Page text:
This is a daily procedure, which means you will be able to return to Alef later in the day. This procedure is performed either in the operating room or in a designated operating space in the gynecological outpatient area. The appointment date will be sent to you in a message.
Botox injection surgery is done under local anesthesia (when you are awake but the area is numbed with local anesthesia), but in some cases it can also be done under general anesthesia. If you are using local anesthesia, the procedure will take about 10 minutes. Your doctor will talk to you about preparing for anesthesia and recovery. . You'll also be able to talk with your anesthesiologist about the risks of general anesthesia.

The doctor will use a special narrow telescope to examine the bladder – this is called cystoscopy. The telescope is passed through the urethra and into the bladder, so no cuts need to be made on your skin. After the bladder is fully examined, it will be redirected through the telescope using Botox afterwards into the bladder wall.

What are the side effects and risks? 

Although Botox injections effectively reduce the frequency and severity of symptoms of urge incontinence in many women, a percentage of women find no relief from their symptoms. It is very rare for some women to report worsening symptoms after Botox injections.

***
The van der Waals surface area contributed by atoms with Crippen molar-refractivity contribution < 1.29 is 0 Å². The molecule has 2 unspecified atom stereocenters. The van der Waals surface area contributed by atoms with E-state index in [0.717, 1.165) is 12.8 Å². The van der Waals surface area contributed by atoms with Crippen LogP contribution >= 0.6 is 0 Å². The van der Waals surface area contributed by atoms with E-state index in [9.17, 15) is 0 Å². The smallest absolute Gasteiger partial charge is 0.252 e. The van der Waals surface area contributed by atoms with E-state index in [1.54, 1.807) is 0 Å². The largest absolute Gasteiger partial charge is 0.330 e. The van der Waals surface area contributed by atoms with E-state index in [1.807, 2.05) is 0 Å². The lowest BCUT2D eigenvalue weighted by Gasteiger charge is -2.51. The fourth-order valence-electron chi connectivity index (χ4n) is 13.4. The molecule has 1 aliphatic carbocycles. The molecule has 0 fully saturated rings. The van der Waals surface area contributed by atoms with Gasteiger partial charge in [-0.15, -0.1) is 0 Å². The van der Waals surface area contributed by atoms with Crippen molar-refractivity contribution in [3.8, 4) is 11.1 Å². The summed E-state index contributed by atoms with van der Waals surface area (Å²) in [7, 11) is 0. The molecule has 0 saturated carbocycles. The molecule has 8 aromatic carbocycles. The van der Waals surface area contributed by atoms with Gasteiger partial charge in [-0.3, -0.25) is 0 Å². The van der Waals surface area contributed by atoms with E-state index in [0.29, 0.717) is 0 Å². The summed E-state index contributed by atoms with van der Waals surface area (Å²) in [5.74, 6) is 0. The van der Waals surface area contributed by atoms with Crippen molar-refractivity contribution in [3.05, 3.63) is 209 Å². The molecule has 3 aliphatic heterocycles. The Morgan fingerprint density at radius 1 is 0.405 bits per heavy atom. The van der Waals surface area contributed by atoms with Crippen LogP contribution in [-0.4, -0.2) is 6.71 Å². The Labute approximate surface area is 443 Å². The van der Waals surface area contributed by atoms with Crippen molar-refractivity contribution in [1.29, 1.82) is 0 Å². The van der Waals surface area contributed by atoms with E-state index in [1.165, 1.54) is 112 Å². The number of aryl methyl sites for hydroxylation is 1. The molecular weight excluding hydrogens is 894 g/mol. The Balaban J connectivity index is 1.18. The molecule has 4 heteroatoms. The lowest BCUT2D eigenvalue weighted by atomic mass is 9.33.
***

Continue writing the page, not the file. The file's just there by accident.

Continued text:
The amazing effectiveness of Botox is shown in some cases to such a level that it is sometimes very difficult to urinate after the injection. About 5% of women experience complete difficulty urinating, which is known as urinary retention. This often happens a week or two after the Botox injection. If this happens, you will learn how to insert a thin catheter into your bladder to empty it. This process, known as clean intermittent self-catheterization, will be taught to you either by a specialist nurse in the hospital or by continuing care staff in the community. The instructor nurse will also suggest how often you should do this procedure daily. You will have to do self-catheterization until the effect of the Botox wears off and you regain the ability to urinate normally and empty your bladder completely, which can take 6 to 12 months.

It is rare for women to experience generalized or flu-like muscle weakness after receiving Botox injections, and these symptoms can last for a week or two.

Some blood may appear in the urine immediately after the operation. If this happens, it's best to drink 1.5 to 2 liters of fluids per day to help cleanse your bladder and prevent infection.

If you have the following symptoms, you may have a bladder infection:
Frequent feeling of urination
- Pain during urination
- Change in urine color
Pain in the lower side near the thigh
- High temperature.

The presence of a bladder infection will be determined by examining the urine.


According to the American Society of Plastic Surgeons (ASPS), a Botox unit often costs between $10 to $15. The number of units used varies depending on the type of medication and the area to be injected. One person often uses 20 to 40 units but using Botox injections in the bladder needs 100 to 300 units, so the total cost ranges from $1,500 to $4,500. 

Sources and references
University Hospital Southampton
University of Oxford
University Hospital Southampton